REMEDY : BNSSG referral pathways

Endometriosis

Checked: 16-10-2017 by Rob.Adams Next Review: 16-10-2018

Introduction

The following is based on NICE Guideline NG73 (September 2017) and has been summarised by Dr Rachel Brown, GPSI in gynaecology.

Endometriosis affects approximately 10% of women and is one of the most common gynaecological disorders.Its symptoms are many and varied and at present it can only be diagnosed at laparoscopy.

Its precise cause is not yet clear but it is hormone mediated and is associated with menstruation.

There can often be a delay of 5-10 years between first reporting symptoms and confirmation of the diagnosis. Patient self-help groups eg Endometriosis UK, emphasise that healthcare professionals often do not recognise the importance of severe symptoms and therefore do not consider the diagnosis of endometriosis. Many women report that the delay in diagnosis leads to chronic pain and ill health and a possibly to a condition that is more difficult to treat.

Endometriosis should be considered in women and adolescents presenting with the following:

  • chronic pelvic pain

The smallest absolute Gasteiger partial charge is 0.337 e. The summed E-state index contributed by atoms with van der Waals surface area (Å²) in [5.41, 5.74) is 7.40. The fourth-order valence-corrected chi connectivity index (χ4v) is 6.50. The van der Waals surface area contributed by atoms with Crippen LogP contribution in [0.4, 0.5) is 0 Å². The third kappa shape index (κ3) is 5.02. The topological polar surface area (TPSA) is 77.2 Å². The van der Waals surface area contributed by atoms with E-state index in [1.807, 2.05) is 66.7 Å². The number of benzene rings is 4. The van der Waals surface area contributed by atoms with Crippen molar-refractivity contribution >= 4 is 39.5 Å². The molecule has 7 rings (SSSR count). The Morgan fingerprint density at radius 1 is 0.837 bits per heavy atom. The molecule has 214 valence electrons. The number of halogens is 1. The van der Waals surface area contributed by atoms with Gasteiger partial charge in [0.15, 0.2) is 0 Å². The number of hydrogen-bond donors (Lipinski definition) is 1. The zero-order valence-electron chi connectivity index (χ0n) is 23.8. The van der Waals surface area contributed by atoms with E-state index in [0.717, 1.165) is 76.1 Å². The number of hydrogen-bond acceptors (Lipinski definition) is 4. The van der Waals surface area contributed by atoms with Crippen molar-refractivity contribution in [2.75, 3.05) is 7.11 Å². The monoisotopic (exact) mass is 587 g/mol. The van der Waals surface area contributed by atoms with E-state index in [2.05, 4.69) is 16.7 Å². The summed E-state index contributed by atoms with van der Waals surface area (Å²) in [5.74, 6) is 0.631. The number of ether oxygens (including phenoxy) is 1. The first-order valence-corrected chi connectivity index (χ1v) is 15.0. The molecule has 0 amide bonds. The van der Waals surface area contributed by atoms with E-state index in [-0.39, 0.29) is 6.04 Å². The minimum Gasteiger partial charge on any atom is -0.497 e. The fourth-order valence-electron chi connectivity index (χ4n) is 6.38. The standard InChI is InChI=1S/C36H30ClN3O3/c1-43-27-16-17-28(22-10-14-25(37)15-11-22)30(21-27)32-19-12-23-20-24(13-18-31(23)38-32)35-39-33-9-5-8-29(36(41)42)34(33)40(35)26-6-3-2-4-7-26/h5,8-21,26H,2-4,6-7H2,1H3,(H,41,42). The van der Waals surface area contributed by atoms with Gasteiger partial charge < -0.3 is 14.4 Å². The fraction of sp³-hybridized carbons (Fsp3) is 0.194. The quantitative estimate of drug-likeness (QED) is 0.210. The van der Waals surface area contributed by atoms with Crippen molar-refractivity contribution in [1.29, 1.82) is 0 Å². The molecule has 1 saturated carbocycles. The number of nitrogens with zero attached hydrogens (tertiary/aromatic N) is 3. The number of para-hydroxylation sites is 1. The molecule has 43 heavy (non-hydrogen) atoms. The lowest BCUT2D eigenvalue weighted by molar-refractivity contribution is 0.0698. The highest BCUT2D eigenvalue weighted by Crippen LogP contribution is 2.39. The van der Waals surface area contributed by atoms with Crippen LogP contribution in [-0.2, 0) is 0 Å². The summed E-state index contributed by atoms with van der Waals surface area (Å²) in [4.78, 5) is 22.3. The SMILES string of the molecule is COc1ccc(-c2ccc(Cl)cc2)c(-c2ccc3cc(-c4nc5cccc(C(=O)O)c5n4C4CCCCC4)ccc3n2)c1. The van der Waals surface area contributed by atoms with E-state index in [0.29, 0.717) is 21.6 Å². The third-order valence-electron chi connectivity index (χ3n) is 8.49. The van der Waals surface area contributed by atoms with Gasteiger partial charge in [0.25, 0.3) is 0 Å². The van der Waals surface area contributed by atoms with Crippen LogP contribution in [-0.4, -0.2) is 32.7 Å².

• severe dysmenorrhoea

  • deep dyspareunia

  • cyclical gastrointestinal symptoms eg dyschezia

  • cyclical urinary symptoms eg haematuria & dysuria

  • infertility in association with 1 or more of the above.

It is important to distinguish pain symptoms that are associated specifically with endometriosis. Dysmenorrhea is very common and is usually managed successfully with analgesia, but in endometriosis, dysmenorrhea is often more severe, necessitating time off work despite analgesia. Severe, persistent, frequent symptoms should help to distinguish physiological from pathological pain associated with endometriosis in order to help GPs decide which women required further investigation.

 

Management in Primary Care

Investigations

Bimanual examination can sometimes identify several signs, such as reduced organ mobility and tender nodularity in the posterior vaginal fornix. However, a speculum examination is also essential to look for endometriotic vaginal lesions.